Of the educational accountability plans, or ESSA plans, submitted to the federal Education Department by sixteen states and the District of Columbia, the three turned in by Arizona, Colorado, and Illinois stand out as the strongest, according to a new analysis released today. On the other hand, North Dakota’s federal education compliance plan earned the lowest marks.

The center-right education advocacy group, the Thomas B. Fordham Institute, is behind the study, “Rating the Ratings: Analyzing the First 17 ESSA Accountability Plans.” ESSA, short for the Every Student Succeeds Act, refers to a law passed in late 2015 that replaced the Bush-era No Child Left Behind Act. Because states are given more freedom under ESSA to chart their own education policy course, the accountability plans they are submitting to the federal Education Department are being closely watched by a number of educational think tanks.

The Fordham study is significant because it narrowly focuses on the elements of the accountability plans that the group finds most important. Broadly speaking, the authors of the Fordham report, Brandon Wright and Michael Petrilli, are proponents of growth measurements over proficiency metrics, and of assigning schools easy to understand summative ratings. Based on these criteria, Wright, who spoke with InsideSources about the report, said that in general the states are moving in the right direction.

“As a whole these first 17 plans indicate that states are learning from No Child Left Behind and are fixing the flaws under the previous law,” he said. (Notably, the Fordham analysis only looks at how the state plans affect grades K-8, cleaving off the high school portions of the plans).

The growth versus proficiency debate is wonky enough to have famously tripped up Secretary DeVos during her confirmation hearing. A simple proficiency measure looks at what percentage of students in a school or school system have hit a pre-established achievement benchmark. The problem with this approach, according to Wright, is that it incentivizes educators to focus only on those students that are “on the bubble,” or just below or just above proficiency. The argument is that students who are already well above proficiency—or are too far behind to have any hope of reaching proficiency—are more likely to be ignored because their schools don’t earn any “credit” for focusing on them under the models. Even accountability models that use the more sophisticated “performance indexes” or “average scale scores” are an improvement, according to Wright, as they give schools more credit for focusing on the achievement of all their students.

Another group that loses under simpler measurments of achievement, according to Wright, are schools that service high populations of economically disadvantaged students. These schools, which may be doing yeoman’s work in improving their students’ outcomes, still often end up with lower raw test scores than their wealthier neighbors, simply because their students entered from a sub-optimal starting position. To ensure that an accountability system is fair to all schools, the Fordham study rewards state plans that emphasize a “growth for all” approach to accountability.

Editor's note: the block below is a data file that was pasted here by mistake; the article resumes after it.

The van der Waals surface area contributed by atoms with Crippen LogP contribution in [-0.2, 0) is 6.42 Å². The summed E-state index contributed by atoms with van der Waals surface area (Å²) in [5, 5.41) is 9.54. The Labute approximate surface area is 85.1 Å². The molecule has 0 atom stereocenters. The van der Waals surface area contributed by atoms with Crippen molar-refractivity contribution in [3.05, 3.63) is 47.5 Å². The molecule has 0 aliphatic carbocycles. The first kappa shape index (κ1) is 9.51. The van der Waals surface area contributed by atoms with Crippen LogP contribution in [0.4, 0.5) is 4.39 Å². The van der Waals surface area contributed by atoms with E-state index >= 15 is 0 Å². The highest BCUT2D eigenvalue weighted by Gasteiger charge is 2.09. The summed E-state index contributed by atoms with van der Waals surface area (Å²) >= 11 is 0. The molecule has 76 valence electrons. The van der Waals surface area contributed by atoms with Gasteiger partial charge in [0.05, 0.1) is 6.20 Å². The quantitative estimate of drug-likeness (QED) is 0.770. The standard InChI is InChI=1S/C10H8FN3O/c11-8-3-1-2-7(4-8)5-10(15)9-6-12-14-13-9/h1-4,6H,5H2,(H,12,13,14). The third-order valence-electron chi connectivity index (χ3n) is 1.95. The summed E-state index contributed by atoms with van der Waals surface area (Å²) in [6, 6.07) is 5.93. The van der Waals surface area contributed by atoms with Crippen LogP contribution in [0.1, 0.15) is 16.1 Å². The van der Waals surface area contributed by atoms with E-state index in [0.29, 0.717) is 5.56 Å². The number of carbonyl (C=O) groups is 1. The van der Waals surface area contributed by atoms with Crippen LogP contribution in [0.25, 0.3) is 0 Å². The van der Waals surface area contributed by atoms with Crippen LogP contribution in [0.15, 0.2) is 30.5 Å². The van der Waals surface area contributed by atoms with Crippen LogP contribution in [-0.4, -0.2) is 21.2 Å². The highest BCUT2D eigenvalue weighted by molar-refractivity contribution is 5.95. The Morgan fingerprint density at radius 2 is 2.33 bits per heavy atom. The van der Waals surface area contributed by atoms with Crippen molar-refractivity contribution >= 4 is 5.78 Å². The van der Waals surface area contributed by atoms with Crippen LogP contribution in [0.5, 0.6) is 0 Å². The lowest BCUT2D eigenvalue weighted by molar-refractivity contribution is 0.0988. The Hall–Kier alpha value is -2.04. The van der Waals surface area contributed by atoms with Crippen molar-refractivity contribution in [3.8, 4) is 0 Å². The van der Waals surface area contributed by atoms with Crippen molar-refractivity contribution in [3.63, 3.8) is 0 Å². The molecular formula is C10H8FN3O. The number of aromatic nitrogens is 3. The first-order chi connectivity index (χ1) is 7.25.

Finally, the Fordham report puts an emphasis on whether state plans include “clear labels” when evaluating the strength of a school system. Under ESSA, states are required to inform the public on school performance, but they have latitude in how they do so. Many states either already have, or are introducing, accountability dashboards that allow parents and policymakers to drill down on a school’s performance across a variety of different metrics. While the report applauds these efforts, Wright and Petrilli make it clear that they also want to see a school’s performance distilled further to a single rating, (which may be an “A” to “F” letter grade or a one to five start scale), that is easy for parents to understand.

While some argue that it is unfair to boil down an institution as complex as a school to a single summative grade, Wright argued that parents should be able to get a quick and easy sense of a school’s quality by looking at one label. Of the seventeen submitted ESSA plans, only North Dakota’s and Oregon’s have indicated that they will definitely not be assigning summative labels to schools. (Michigan still hasn’t made a final determination on its accountability system).

“If the point of a school rating system is to inform the public, inform parents, to inform administrators, teachers, etc. of generally how schools are doing, then the only way states can accomplish that for the most people is to use some sort of summative grades,” said Wright.

One last interesting note from Wright: he expects that the second wave of ESSA plans, which are due in September, to look similar to the first on the whole—despite some of the noise coming out of Washington recently.

Citing the many months most states have already spent working on their plans, Wright said “I think that the environments that the next 34 plans are being created in aren’t much different than the environments the first 17 were created in. So I don’t expect to see big differences between the two batches.”

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